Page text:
County ‘slow’ to react to warning signs

THE lead authority’s response to flooding in Morpeth has been criticised for being ‘too slow’.

Alan Bell, Chairman of the Morpeth Flood Action Group and a flood warden, believes that Northumberland County Council should have had teams in place to get people out of their homes in High Stanners in the early hours of Tuesday morning.

Warnings were issued to residents at about 4am, but it took another three hours before evacuations took place via boat.

Mr Bell said: “When we (flood wardens) got to High Stanners, there were two people from the Environment Agency and two police officers there, but no-one from the county council was present.

“We were told to knock on doors and warn people, but by the time the council sent some people down there at around 6am, Oldgate Bridge was closed and the Curly Kews bank way was blocked as a tree fell onto the road.

“It was too slow to respond and surely if officers knew about the flood risk, they could have had a minibus on standby and got residents out of their homes much earlier and avoided having to use the boats.”

A Northumberland County Council spokeswoman said the authority and the Northumberland Fire and Rescue Service (NFRS) worked in partnership with Northumbria Police, the Environment Agency and other organisations in response to the emergency situation.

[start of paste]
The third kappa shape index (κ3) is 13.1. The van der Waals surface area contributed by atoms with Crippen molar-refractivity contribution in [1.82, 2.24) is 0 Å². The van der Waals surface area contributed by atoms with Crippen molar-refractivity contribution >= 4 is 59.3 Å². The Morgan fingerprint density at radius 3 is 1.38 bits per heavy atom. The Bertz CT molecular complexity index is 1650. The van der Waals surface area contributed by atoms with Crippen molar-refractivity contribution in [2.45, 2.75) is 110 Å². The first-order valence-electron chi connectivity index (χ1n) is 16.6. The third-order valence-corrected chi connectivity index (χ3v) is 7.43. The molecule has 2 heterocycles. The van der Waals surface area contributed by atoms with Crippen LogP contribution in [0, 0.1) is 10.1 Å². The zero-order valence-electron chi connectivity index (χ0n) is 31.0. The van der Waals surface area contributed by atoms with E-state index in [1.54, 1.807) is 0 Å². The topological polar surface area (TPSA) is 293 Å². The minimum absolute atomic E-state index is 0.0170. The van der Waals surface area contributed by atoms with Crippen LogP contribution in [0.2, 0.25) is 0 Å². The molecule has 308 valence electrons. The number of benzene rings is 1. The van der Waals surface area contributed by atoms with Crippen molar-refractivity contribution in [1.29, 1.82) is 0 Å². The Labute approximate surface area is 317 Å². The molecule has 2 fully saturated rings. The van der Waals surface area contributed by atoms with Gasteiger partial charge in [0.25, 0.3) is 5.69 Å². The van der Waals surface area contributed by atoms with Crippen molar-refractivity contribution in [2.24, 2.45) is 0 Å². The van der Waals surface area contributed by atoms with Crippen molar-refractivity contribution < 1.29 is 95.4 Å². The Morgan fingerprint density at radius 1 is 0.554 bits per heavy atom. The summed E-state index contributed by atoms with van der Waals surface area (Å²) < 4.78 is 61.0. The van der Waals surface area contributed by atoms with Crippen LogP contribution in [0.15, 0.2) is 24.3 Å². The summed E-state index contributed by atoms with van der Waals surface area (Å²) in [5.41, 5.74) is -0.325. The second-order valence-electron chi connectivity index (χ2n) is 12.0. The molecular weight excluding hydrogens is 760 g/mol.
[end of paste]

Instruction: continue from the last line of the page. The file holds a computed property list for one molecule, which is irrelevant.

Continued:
“Neighbourhood services teams had begun stepping up the clearance of gullies and removing debris from drains and run-off channels throughout Monday,” she said.

“The first surface water removal began at 8pm until 10pm on Monday night.

“The Northumberland Flood Action Plan, published following floods in Morpeth and across the county in September 2008, was put into action and the operations room at West Hartford Community Fire Station and Headquarters opened at 10pm on Monday.

“The situation was monitored closely throughout Monday night.

“The first response with a gully tanker and road sweeper was at Clifton at 1am Tuesday morning, with further responses beginning at 4am in and around the Morpeth area, removing debris and surface water.

“A total of 90 tonnes of sandbags were prepared and distributed to locations across the county.

“A rest centre was opened in King Edward VI School from 7am and Morpeth Town Hall was also used as a base. A total of 37 residents from High Stanners were evacuated from properties by NFRS swift water rescue teams, which were established in response to the 2008 floods.”